Can you substitute coconut cream for coconut milk?

In this article, we will answer the question “Can you substitute coconut cream for coconut milk?”, and what is the difference between coconut milk and coconut cream?

Can you substitute coconut cream for coconut milk?

Yes, you can substitute coconut cream for coconut milk. The consistency difference can be adjusted by diluting the coconut cream with water. 

Alternatively, you can make your coconut cream at home by refrigerating the coconut milk overnight. The coconut cream, being lighter than the coconut water, floats to the top and can easily be skimmed off.

The Philippines is hailed as the second biggest producer of coconut in the world. In the country, the industry provides livelihood for one-third of the population. In 2015, the country had 338 million coconut-bearing trees producing an annual average of 15.3 billion nuts. The major importers of coconut from the Philippines are the United States of America, the Netherlands, Japan, Germany, and China. However, the share of coconut in agriculture production is 7% (1).

What is the difference between coconut cream and coconut milk?

Aqueous coconut products are classified into 4 categories: light coconut milk, coconut milk, coconut cream and coconut cream concentrate depending on total solids and total fat content. Coconut milk contains 13–25% of total solids and 10–19% of fat, while coconut cream contains 26-37% of total solids and 20-28% of fat (3).

Coconut milk is prepared by blending coconut flesh with water, or by pressing the coconut meat. It is an oil-in-water emulsion, in which continuous phase is water and oil is dispersed phase (2). It is available in both, canned and carton forms. The one in the can is more creamy and is best used in smoothies, soups, and stews. 

Whereas the one in the carton is more diluted and is best used as a beverage. Coconut milk makes for a great dairy-free coffee creamer. It imparts creaminess and richness to most Asia, Caribbean, and Indian curry-based recipes.

Coconut cream, on the other hand, is very thick due to minimal dilution. Due to its creamy texture, coconut cream is often used to make dairy-free whipped cream. Coconut cream and coconut milk have similar compositions and are obtained from coconut meat, but differ in their water content (4).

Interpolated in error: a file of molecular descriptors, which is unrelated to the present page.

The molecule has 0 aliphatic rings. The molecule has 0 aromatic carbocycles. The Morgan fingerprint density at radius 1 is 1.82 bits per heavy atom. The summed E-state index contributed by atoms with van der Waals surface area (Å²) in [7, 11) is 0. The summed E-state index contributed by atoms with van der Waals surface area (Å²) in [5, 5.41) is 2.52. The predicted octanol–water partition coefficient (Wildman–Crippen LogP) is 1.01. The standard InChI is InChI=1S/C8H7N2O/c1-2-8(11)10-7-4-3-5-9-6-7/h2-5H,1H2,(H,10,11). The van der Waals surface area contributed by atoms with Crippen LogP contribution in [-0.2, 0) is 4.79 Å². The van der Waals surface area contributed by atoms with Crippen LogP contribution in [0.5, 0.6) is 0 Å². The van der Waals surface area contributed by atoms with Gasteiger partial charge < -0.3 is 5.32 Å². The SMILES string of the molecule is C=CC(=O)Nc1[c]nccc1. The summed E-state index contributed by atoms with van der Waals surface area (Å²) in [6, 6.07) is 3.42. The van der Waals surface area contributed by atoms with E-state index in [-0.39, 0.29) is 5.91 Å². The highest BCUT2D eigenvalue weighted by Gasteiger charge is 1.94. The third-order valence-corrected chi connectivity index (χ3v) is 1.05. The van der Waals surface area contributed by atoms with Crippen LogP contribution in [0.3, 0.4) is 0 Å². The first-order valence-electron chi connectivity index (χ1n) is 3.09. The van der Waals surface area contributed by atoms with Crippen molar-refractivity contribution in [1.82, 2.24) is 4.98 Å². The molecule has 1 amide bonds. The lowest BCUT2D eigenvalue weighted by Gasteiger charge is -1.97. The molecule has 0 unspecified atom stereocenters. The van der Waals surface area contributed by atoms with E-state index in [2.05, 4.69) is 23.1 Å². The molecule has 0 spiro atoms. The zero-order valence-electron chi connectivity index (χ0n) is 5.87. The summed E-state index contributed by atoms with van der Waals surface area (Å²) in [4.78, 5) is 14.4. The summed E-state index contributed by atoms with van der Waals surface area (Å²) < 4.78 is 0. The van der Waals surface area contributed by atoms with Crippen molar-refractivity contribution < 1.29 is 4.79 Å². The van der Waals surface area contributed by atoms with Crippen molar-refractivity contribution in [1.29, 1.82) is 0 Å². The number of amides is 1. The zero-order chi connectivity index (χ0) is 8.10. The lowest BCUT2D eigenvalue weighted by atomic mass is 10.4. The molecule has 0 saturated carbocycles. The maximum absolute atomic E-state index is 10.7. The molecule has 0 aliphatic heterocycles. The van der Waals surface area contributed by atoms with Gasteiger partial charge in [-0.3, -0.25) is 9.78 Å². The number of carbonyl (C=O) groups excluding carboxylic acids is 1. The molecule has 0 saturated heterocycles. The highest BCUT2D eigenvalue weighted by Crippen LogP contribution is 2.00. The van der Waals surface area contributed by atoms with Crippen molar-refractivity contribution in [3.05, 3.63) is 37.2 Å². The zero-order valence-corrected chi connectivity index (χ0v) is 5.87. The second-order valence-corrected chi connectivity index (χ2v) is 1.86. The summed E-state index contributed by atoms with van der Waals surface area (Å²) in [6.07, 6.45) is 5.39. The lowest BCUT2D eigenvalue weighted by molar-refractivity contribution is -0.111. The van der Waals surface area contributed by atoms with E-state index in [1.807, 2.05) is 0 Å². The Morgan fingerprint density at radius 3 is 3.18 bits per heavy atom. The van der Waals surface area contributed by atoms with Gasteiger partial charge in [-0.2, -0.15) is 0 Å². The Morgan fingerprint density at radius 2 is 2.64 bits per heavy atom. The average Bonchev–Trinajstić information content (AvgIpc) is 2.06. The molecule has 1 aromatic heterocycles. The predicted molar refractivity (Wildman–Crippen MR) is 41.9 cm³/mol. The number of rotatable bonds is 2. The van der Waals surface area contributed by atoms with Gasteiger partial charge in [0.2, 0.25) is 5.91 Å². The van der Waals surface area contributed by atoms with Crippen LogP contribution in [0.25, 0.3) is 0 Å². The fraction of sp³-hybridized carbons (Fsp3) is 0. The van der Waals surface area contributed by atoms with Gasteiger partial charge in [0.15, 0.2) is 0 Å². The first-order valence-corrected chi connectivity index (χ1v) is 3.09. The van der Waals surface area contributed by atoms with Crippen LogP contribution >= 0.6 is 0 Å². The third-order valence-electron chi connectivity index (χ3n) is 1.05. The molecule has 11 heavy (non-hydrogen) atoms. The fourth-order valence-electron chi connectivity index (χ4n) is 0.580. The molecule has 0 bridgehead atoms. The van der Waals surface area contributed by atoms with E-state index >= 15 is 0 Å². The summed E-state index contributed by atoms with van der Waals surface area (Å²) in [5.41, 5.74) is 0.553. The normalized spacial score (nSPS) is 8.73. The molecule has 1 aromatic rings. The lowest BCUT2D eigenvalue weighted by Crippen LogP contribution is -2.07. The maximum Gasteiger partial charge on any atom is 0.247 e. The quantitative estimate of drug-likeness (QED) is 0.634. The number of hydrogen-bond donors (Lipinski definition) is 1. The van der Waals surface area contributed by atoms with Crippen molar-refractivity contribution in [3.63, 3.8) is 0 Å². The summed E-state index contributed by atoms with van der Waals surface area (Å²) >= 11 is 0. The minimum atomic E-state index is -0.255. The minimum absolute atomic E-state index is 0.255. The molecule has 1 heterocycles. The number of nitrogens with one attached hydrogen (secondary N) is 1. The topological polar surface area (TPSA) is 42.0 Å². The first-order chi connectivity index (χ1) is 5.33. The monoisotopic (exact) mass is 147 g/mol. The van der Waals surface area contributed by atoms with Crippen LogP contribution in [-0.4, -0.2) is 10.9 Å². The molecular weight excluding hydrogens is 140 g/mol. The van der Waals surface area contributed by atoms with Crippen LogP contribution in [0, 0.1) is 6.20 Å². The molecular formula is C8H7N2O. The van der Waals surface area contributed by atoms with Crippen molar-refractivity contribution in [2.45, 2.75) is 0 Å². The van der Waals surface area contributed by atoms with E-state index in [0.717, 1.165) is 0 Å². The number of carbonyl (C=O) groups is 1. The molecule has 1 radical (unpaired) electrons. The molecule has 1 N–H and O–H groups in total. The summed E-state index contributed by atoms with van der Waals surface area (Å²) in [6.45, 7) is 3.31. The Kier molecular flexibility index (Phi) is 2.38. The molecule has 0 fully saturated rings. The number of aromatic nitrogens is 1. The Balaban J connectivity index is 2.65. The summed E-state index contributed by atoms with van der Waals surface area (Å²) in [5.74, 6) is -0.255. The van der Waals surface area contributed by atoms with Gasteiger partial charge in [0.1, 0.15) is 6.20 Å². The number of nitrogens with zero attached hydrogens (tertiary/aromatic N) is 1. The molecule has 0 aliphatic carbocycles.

Use it to top off your pies, milkshakes, warm drinks, or use it as a cake frosting. Coconut cream can also be added to curries for added richness and creaminess.

Cream of coconut is not to be confused with coconut cream. Cream of coconut is high in added sugars and additives. 

How to make coconut cream at home?


  • 1 15-ounce can of full-fat coconut milk or coconut cream


  1. Set the can in the fridge overnight. Make sure it does not tip. The next day,  use a spoon to remove the coconut cream from the top of the coconut milk. This recipe would yield about half a cup of coconut cream.
  2. Mix 2 tbsp of coconut cream with ¾ cup of water to dilute it. This will yield about 1 cup of coconut milk.

Coconut milk-canned 

Canned coconut milk is readily available in grocery stores or even health stores. When hunting for canned coconut milk in the store, you need to look for the one that claims to have a BPA-free lining. 

BPA, or bisphenol, is a chemical that is used in the lining of cans and it tends to leech into your food over time. Frequent exposure to BPA has been linked with an increased risk of prostate and breast cancer, PCOS, and infertility. Bisphenols are of great concern due to the similar structure to the natural estrogen, so they can interfere with the normal function of the endocrine system. The main causes of exposure to BPs are diabetes, obesity, developmental problems, and infertility, among others (5).